I’m tying these two together as both features are starting to merge in many modern versions. While founded from early usenet days, forums allow for communities to form around similar ideas and collaborate. Approximately 33% of companies deploy forums. Wikis have also been used to tie industries together as well as. Savvy marketers are starting to also realize the power of social networking sites in every flavor of focus, including image sharing sites like flickr for marketing. I’ve created a list of all White Label Social Networking platforms.
C) Syndicated Marketing
See section 3C above.
D) Podcast Marketing
Many corporations are reaching their community though on demand content on mobile devices, the key to this medium is certainly in the ‘pull’ strategy. I’ve listed out my recommendations in a recent post called Corporate Podcasting Strategies for 2007.
I estimate about 30% or less of businesses are considering blogs (web logs) as forms of business communication. The subject has been talked about quite extensively, I recommend reading Naked Conversations, the Weblog Handbook, and the Corporate Blogging Book. To learn about all the forms of businesses blog. If you’ve not yet deployed a Corporate Blogging program, I reccomend learning from my experience as a corporate blog evangelist.
F) Widget Marketing
Widgets are light weight web applications that are being embedded in websites, blogs, forums, and social sites. Flickr badges, MyBlogLog, and in ways even the Firefox community marketing campaign are companies that are engaged in this way. This isn’t anything new, I noticed this trend before the term gained popularity, and called it Viral Chicklets, to learn more there’s a growing list of examples on Widgetbox.
G) Online Video
While Online Video has existed for many years on the web, it’s most notably been gaining traction from the video blog, or video sharing sites of great popularity such as Google Video, or it’s recent acquisition YouTube. In addition to third party video sites, colleague Robert Scoble is well known for being the ‘Video Guy’ at Microsoft, while he took behind the scenes footage and shared on a Community networking site. Other companies have seen the success in this and have also launched online video sites such as General Motors. I recommend starting with thinking about Video for your Executives and thought leaders.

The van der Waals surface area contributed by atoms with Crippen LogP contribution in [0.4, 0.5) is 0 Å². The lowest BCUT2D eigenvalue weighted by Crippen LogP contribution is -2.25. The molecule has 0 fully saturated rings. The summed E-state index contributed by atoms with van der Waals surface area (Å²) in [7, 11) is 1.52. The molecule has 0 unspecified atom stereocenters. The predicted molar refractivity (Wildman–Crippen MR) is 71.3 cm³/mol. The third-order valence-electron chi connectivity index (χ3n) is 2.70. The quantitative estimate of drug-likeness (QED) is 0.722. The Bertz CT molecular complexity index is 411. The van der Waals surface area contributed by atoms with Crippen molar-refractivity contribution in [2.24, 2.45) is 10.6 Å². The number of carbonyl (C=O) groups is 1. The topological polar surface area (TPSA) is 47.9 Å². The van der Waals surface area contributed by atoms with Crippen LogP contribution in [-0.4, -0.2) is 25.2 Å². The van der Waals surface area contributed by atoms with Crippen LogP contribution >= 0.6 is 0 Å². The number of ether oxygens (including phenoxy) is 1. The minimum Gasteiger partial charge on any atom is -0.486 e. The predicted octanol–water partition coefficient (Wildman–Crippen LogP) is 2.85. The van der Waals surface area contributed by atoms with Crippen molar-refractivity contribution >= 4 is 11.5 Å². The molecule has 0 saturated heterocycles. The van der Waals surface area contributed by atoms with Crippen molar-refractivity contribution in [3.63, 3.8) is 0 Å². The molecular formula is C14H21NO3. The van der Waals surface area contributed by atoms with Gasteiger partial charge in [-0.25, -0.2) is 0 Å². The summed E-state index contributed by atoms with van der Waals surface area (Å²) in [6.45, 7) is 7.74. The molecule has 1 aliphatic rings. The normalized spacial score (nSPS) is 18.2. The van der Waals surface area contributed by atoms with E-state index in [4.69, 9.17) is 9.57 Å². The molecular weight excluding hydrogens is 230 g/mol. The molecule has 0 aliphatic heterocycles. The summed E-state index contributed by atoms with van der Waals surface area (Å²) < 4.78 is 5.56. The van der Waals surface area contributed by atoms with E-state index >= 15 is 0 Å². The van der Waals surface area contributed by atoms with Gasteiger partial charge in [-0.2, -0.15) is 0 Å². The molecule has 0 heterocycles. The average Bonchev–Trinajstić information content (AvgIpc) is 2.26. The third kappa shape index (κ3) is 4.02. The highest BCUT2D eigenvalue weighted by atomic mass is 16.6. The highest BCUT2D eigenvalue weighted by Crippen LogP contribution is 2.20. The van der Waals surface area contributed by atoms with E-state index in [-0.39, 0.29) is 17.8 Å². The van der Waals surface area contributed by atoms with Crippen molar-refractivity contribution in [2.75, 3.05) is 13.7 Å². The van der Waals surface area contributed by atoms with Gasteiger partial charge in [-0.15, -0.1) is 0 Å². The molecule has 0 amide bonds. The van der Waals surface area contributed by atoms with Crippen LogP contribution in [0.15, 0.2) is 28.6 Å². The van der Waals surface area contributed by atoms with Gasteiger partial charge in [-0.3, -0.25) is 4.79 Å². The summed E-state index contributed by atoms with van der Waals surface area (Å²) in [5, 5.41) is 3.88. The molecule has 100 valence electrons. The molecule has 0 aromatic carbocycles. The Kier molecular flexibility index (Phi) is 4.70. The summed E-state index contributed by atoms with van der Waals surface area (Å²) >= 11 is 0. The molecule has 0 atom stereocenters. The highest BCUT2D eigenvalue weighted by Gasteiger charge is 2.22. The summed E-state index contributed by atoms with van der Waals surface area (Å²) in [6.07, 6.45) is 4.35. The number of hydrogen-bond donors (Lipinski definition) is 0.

H) Instant Messaging, Presence
Clever marketers are figuring out how to involve real time conversational media using Instant Messaging tools, presence, and status tools, such as Twitter. These tools tie to online and mobile devices. My experience with Generation Y is that they are using IM as their primary way to communicate over all other mediums.
I) Tagging, Collective Tools
I’ve discussed how tagging can be used to harvest marketing intelligence as well as help your SEO results. See using Delicious for Market Research. Properly tagging content as well as researching how tags are used will help communities find your content.
J) Infinite Other Flavors
The list of potential applications can go on and on, from Toolbar plugins such as Delicious plugin, Alexa Plugin Attention recorder, etc, to web based mobile applications. User voted news sites are rapidly appearing such as Digg. There’s a whole another category (read all my posts tagged Community Marketing) on the many different forms the above tools create when they’re combined, from Community sites like Microsoft’s Channel 9 to real time Conversation indexes like Techmeme or Technorati’s WTF, new ways to find, sort and harness information will emerge over the year. The notable attributes include a ‘community’ or ‘viral’ and ‘conversational’ tone to them.
6) Emerging Mediums tie with the Internet
The web will be a platform and will extend to other mediums as well as create new ones.
A) Internet TV (IPTV)